Oct 16, 2006
Under the guise of sweetening retirement, Ford Motor Co. – like GM and Delphi before it – is trying to push out its current work force.
Why? Not because the auto companies need no workers. No, all three of these companies intend to continue producing – as much or more than before – but they want to do it with a much lower-wage workforce in fewer plants.
GM has already let it be known that they want to start hiring replacement workers at $12 an hour – about 35% of the current wage rate. In fact, that doesn’t begin to tell the criminal story – given the reduction or complete elimination of benefits for the replacement workers GM and Ford and Delphi intend to hire.
These companies want a workforce willing to work fast, with outrageous shift times, in order to keep the plants going 24 hours a day, seven days a week. That’s their new slogan: 24/7, and that’s how they intend to close some plants – by turning the rest into 19th century sweatshops.
These vicious companies pretend to be offering their current workforce a great deal if the workers leave now. In fact, for everyone other than the person who was planning on retiring this year anyway, the workers who take the buyout offers will be giving up more than they get – in most cases, much more. It’s nothing but a dirty scam.
The media say, over and over, that the UAW leaders have done the best they could in a bad situation.
Not true. UAW leaders are only doing the best they can to push the bosses’ scam through. Top union leaders agreed to outsource the easier jobs that workers in the past moved into as they went up in seniority. They agreed to go to three-shift assembly plants. They agreed to let the companies hire low-paid replacement “temporary” workers for at least two years. And some local union leaders are carrying out whispering campaigns in the plants, trying to scare people into leaving, pretending that their jobs and their plants are at risk.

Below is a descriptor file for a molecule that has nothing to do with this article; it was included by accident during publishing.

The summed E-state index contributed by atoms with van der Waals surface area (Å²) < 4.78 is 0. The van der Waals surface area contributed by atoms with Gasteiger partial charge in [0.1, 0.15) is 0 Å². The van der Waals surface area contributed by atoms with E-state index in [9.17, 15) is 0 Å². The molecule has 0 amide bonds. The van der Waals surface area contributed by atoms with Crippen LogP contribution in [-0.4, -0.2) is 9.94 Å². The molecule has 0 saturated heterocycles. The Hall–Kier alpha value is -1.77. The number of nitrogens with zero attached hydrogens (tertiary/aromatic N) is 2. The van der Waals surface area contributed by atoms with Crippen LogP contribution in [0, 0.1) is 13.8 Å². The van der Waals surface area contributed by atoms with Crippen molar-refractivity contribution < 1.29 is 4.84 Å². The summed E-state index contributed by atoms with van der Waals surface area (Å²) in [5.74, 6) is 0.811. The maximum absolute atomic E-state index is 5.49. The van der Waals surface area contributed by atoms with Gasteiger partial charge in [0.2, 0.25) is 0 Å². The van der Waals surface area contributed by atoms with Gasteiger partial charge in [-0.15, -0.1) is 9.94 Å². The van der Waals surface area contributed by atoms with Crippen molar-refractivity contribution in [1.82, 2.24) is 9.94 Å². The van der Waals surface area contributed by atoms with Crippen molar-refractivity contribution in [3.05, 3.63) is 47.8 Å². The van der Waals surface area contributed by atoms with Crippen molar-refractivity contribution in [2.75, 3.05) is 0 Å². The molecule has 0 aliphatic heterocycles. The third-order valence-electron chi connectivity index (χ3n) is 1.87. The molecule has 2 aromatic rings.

Not only is this an attack on workers currently in the plants – it’s an even bigger attack on their children and grandchildren. If auto workers give in to these threats, if they let the companies turn the whole auto industry into a low-wage industry, what future will be left for the next generation? Those buyout checks can only buy bitter fruit.
The worse thing about this whole rotten deal is that it is being pushed on workers in a way aimed at isolating them from each other, forcing each worker to make his or her own individual choice.
Workers form unions precisely to avoid confronting the company alone, to increase their strength, to rest on the combined forces of their fellow workers. This deal is aimed at cutting all those bonds of organization, of unity and of solidarity.
The top leadership of the union long ago gave up any commitment to solidarity. But there are many workers who haven’t – they opposed the concessions yesterday and they denounce the buyouts today. Workers like this – who understand that the working class has no future if someone doesn’t start a fight against such attacks – will be the basis of a renewed organization of the working class.